The auto industry experienced substantial growth in the early 20th century when Henry Ford found a way to make the mass production of automobiles more agile and efficient. Innovation happens when consumer needs are married with possibilities, and Ford’s innovative solution was successful because he understood the root of the problem (the current solution wasn’t fast enough) and married it with the possibilities of solving the problem (technological advancements).
From the 1920s to the 1960s, engines grew and cars got faster, louder and more beautiful. Presently defunct brands like Plymouth, Pontiac, AMC, and Willy’s all flourished, meeting consumers’ needs for utility, cost efficiency and luxury. Inventions like the headlight, the turn signal and the windshield wiper entered the scene quickly as autos became a large part of daily life.
This icon of American culture hit its first roadblock in the 1970s. The Oil Embargo of 1973 resulted in a massive shortage of oil in America and forced the industry to change its thinking. The shortage was an awakening for policymakers, and it charted the course of auto innovation toward environmental protection and fuel economy. The 70s gave rise to emission standards, fuel economy standards and effectively killed American “muscle” with the regulation of the carburetor in 1973. The trend from the 70s until the late 2000s seemed to be something along the lines of “working to get more efficient.” Sure, there were new inventions, but nothing radically changed.
For the most part, the last 45+ years of the American auto industry has been constrained by rising fuel costs and consumer demand for fuel-efficient vehicles. Foreign cars got smaller and lighter, and people more readily purchased efficient cars manufactured overseas. The exception was everyone’s favorite giant, The Hummer, which would become a caricature for the events and mismanagement leading to the collapse of the industry and eventual bailout in 2008. The collapse, in short, was caused by corporate inability to change quickly and truly match consumer need for fuel efficiency.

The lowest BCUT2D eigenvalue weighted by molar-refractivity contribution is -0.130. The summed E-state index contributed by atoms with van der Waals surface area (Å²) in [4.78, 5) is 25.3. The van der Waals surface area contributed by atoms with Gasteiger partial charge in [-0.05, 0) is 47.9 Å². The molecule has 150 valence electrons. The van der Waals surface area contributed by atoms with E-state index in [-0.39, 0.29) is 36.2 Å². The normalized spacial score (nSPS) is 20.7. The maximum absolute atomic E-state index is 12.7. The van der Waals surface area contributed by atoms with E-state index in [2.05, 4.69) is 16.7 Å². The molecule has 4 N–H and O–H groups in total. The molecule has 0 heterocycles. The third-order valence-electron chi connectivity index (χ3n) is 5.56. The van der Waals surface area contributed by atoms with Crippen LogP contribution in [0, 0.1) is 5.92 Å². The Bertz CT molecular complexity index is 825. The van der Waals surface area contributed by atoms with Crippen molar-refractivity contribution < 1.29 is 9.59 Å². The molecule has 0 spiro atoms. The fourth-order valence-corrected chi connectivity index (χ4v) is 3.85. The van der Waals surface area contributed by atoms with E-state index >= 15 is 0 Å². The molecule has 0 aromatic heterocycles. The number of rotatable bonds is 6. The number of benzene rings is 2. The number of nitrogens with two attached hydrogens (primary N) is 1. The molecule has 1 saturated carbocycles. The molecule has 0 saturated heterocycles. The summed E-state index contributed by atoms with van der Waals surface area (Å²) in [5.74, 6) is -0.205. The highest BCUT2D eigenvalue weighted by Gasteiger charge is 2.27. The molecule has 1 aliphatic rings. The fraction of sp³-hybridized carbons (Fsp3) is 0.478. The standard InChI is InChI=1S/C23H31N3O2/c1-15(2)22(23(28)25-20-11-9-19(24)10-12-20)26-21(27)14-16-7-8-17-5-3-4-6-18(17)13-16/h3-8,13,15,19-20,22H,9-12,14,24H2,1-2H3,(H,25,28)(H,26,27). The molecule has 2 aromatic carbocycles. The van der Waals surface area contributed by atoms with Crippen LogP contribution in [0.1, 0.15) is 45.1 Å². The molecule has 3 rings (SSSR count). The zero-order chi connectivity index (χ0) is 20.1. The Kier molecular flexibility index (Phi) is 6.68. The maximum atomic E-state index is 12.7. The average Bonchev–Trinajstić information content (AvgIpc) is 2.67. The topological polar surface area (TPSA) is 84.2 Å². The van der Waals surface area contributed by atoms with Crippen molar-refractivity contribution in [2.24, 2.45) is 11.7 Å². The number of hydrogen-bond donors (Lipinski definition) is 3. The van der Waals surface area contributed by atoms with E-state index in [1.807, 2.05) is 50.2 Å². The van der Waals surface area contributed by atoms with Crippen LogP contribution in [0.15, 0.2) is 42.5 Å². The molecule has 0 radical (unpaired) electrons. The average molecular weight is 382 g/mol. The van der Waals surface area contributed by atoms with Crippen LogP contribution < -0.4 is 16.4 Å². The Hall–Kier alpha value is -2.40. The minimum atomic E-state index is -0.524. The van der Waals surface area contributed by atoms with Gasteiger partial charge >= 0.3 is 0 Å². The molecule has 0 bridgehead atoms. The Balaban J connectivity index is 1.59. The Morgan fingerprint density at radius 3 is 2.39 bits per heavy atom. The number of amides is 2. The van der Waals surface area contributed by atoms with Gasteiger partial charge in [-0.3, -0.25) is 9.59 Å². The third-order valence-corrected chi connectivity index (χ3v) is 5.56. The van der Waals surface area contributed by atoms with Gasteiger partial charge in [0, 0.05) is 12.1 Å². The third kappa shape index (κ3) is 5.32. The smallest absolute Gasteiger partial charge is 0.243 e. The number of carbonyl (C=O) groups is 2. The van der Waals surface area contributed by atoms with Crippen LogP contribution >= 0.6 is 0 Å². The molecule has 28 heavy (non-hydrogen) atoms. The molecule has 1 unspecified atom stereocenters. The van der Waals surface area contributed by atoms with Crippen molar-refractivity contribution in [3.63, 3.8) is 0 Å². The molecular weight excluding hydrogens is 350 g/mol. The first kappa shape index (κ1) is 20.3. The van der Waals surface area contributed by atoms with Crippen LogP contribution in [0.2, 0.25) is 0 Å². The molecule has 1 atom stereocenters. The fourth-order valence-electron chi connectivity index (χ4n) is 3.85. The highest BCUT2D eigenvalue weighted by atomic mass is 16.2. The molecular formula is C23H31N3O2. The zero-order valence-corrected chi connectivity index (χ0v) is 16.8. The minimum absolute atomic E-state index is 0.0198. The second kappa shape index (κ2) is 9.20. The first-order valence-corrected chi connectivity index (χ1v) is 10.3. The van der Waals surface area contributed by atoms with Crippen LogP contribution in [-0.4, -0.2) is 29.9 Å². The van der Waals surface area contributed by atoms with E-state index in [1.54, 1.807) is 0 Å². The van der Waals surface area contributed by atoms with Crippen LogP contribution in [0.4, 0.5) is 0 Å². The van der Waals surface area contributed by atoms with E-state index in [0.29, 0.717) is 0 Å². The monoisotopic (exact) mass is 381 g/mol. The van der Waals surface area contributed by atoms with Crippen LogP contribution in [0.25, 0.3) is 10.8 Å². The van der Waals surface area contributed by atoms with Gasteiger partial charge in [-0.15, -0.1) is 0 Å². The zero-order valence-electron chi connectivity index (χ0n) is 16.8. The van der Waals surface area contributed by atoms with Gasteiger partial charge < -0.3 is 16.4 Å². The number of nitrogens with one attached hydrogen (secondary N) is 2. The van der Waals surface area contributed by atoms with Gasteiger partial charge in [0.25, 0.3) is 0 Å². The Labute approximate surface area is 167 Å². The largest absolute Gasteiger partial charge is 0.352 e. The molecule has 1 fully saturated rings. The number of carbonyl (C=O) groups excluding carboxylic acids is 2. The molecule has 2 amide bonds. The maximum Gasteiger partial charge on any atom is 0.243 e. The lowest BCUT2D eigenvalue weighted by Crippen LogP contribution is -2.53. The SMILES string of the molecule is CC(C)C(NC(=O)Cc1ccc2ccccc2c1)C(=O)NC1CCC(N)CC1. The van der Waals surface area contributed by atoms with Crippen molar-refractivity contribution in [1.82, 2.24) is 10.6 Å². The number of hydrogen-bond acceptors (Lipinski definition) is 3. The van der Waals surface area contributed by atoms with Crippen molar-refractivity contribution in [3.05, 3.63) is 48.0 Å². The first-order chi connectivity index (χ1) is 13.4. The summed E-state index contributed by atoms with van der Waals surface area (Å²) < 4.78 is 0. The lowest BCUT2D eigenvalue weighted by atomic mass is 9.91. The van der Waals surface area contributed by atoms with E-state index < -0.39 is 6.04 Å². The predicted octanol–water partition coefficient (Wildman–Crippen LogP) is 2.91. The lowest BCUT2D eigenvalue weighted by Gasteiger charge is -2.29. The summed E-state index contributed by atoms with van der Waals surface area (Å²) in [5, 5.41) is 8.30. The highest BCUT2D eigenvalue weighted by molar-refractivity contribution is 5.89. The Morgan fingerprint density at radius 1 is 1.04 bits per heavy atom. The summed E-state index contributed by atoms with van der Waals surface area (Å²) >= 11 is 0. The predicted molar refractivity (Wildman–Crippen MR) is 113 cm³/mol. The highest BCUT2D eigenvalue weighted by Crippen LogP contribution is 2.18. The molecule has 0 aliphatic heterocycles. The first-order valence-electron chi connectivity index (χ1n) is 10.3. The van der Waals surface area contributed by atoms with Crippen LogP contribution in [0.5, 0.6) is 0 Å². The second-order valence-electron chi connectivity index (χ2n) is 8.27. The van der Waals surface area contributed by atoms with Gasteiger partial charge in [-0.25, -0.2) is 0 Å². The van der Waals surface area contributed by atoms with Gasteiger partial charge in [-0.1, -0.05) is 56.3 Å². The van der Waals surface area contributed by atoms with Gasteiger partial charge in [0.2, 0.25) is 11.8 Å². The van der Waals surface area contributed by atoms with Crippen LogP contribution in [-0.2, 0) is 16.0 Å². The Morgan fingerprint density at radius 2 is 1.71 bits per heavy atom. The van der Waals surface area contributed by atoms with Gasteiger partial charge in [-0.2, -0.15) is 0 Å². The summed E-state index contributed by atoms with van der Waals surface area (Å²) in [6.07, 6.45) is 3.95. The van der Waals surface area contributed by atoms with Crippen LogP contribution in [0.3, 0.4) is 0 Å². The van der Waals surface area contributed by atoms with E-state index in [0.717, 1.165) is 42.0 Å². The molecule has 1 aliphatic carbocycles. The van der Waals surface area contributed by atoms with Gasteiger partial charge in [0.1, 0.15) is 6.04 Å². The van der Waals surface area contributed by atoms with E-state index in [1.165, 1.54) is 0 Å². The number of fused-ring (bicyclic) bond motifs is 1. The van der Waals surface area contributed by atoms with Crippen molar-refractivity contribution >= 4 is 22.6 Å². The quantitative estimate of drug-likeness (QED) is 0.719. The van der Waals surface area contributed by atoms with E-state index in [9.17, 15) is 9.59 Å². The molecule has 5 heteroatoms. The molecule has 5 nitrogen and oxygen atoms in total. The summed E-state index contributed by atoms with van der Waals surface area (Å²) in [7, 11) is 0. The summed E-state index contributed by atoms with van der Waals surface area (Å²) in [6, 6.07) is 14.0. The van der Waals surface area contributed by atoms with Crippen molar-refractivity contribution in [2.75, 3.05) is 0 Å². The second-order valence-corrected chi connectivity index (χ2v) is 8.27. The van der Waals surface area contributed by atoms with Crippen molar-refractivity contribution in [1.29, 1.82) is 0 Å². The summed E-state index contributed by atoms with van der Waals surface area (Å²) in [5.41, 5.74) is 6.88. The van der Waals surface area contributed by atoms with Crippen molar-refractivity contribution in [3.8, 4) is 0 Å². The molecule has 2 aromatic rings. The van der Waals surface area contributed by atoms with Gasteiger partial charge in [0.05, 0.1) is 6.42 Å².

Since then, corporations have caught on for the most part and have been working to up those MPGs. But auto industry innovation is starting to rapidly reach beyond fuel economy. Although the need for fuel efficiency still exists, companies are finding ways to marry that specific consumer need with new possibilities, just as Henry Ford did in the beginning. In the past few years, three substantial innovations have started to change the pace of change in the industry and promise a far greater vision for innovation than the lackluster attempt at advanced fuel economy we’ve seen over the past 45+ years:
In 2008, when the auto industry was in shambles, it was not easy to imagine hailing an autonomous electric vehicle from your phone, having it pick you up, and take you anywhere you needed. That future case is not that hard to imagine, thanks to the startups that were able to look at an industry and decide to innovate outside the traditional efficiency trend.
These next few decades in the auto industry will be shaped by advancements in mobile technology, machine learning, AI and 3D printing. All of these technological advancements will impact tangential industries as well, perhaps in ways even more exciting than the auto industry. The auto industry is no longer limited to the confines of building a more efficient combustion engine.
Are you thinking about future tech and how it can/will impact your industry? One lesson we can learn from the auto industry is that when significant change occurs, it is hard for the traditional players to catch up without drastically changing the way they think. Henry Ford once famously said, “If I had asked my customers what they wanted, they would have said a faster horse.” How can you merge current consumer needs with possibilities in the way that Ford did so many years ago? Start by asking yourself these three questions:
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Photo credit: Unsplash user Benjamin Child